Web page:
Regarding Manafort's claim that Müller's mandate was too broad, the special attorney in filing said that Manafort's claim was "unhealthy".

It added that the Justice Department's regulations for the appointment of a special defender, Mueller, gave "limited flexibility," while authorizing Rosenstein to change the scope of Mueller's mandate where necessary, "completely completing matters to investigate and solve. "

Mueller's office questioned Manafort's right to dispute the validity of the Special Adviser's mandate at all, and said Manafort had "no grounds" to use that line of reasoning to demand the dismissal of his case.

Concretely, Müller's office said that the DOJ regulations, which regulate the appointment of a special legal adviser, should provide a framework for the internal structure of the department. He said that the regulations "unequivocally explain" that they are not intended to create any [enforceable] rights in criminal proceedings.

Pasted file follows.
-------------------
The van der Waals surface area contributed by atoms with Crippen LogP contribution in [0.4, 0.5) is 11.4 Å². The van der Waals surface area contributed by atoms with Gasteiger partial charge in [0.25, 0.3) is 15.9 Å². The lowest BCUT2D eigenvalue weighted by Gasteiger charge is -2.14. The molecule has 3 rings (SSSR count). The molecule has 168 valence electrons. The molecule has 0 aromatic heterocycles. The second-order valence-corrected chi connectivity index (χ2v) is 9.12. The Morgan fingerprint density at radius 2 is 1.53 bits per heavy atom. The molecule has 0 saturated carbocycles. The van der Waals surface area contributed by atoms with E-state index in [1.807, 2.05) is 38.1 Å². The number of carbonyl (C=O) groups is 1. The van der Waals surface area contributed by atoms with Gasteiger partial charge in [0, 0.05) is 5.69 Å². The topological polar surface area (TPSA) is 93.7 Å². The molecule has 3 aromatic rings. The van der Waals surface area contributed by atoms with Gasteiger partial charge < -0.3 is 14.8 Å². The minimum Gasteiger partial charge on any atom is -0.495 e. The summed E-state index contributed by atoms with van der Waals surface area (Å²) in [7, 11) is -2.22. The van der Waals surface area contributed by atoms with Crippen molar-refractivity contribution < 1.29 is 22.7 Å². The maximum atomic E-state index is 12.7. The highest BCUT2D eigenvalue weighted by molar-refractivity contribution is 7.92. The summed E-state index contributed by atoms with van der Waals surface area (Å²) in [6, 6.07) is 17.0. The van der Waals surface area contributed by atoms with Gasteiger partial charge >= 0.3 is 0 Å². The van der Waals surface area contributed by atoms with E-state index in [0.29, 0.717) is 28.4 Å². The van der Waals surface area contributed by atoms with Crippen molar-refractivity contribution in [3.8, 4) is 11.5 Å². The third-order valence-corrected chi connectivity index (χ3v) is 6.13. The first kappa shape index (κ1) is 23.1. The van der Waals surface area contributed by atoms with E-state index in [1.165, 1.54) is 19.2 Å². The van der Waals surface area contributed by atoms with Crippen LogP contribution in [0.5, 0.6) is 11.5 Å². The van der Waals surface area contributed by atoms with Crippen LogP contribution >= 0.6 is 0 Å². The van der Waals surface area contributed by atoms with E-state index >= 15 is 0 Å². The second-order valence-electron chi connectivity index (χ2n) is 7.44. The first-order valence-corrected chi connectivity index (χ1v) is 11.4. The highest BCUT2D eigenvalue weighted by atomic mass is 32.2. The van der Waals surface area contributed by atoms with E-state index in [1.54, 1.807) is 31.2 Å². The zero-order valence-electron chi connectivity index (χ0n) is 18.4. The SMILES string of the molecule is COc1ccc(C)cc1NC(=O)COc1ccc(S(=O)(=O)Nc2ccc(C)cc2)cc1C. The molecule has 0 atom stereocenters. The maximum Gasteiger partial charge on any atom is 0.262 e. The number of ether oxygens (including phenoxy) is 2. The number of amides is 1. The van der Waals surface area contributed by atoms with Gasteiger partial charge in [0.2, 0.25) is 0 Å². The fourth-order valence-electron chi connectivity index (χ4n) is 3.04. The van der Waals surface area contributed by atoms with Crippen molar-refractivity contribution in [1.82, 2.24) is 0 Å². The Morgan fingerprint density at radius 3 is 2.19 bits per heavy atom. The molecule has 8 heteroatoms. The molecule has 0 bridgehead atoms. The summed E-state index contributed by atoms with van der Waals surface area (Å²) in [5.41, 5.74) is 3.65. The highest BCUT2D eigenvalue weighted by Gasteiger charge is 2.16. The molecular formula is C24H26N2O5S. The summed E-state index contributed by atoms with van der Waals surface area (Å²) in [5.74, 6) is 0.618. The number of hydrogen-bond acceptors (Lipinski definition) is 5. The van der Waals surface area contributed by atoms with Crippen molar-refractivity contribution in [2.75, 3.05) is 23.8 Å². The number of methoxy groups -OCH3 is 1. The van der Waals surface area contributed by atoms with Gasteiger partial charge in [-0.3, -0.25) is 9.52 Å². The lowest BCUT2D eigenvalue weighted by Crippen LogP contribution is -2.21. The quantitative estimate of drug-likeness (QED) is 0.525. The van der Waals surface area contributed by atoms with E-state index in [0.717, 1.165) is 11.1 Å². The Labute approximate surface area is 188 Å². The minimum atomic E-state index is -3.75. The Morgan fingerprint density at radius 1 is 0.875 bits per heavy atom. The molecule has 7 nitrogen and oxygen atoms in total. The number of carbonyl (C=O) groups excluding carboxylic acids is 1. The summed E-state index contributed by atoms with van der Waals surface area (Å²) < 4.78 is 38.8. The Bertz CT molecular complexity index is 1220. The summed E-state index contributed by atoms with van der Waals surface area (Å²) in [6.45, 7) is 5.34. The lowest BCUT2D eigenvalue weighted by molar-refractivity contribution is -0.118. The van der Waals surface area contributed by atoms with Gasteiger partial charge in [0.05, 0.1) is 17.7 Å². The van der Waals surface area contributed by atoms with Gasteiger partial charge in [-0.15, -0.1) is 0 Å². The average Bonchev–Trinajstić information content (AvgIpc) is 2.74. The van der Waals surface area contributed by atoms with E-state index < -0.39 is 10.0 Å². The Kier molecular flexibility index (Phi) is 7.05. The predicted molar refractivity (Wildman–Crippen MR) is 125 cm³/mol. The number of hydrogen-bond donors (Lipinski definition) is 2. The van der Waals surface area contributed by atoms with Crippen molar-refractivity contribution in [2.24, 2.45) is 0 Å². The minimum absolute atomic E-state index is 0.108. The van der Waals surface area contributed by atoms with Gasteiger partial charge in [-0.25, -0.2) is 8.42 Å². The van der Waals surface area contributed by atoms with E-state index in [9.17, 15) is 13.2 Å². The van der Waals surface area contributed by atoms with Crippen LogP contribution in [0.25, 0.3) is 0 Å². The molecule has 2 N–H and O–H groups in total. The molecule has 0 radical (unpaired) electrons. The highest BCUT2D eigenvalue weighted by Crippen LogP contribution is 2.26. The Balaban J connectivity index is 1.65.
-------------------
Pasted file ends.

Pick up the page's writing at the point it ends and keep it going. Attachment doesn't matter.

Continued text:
Earlier this week, Mueller received a new search warrant against Manafort last month. According to court documents, the arrest warrant referred to "ongoing investigations that are not the subject of Manafort's ongoing prosecution."

The revelation shows that Mueller is focusing on Manafort instead of investigating his lobbying in Ukraine to see if he collaborated with Russian officials while serving as election campaign chairman. It could also mean that Mueller is focusing on extending Manafort's relationship with other high-level campaigning officers.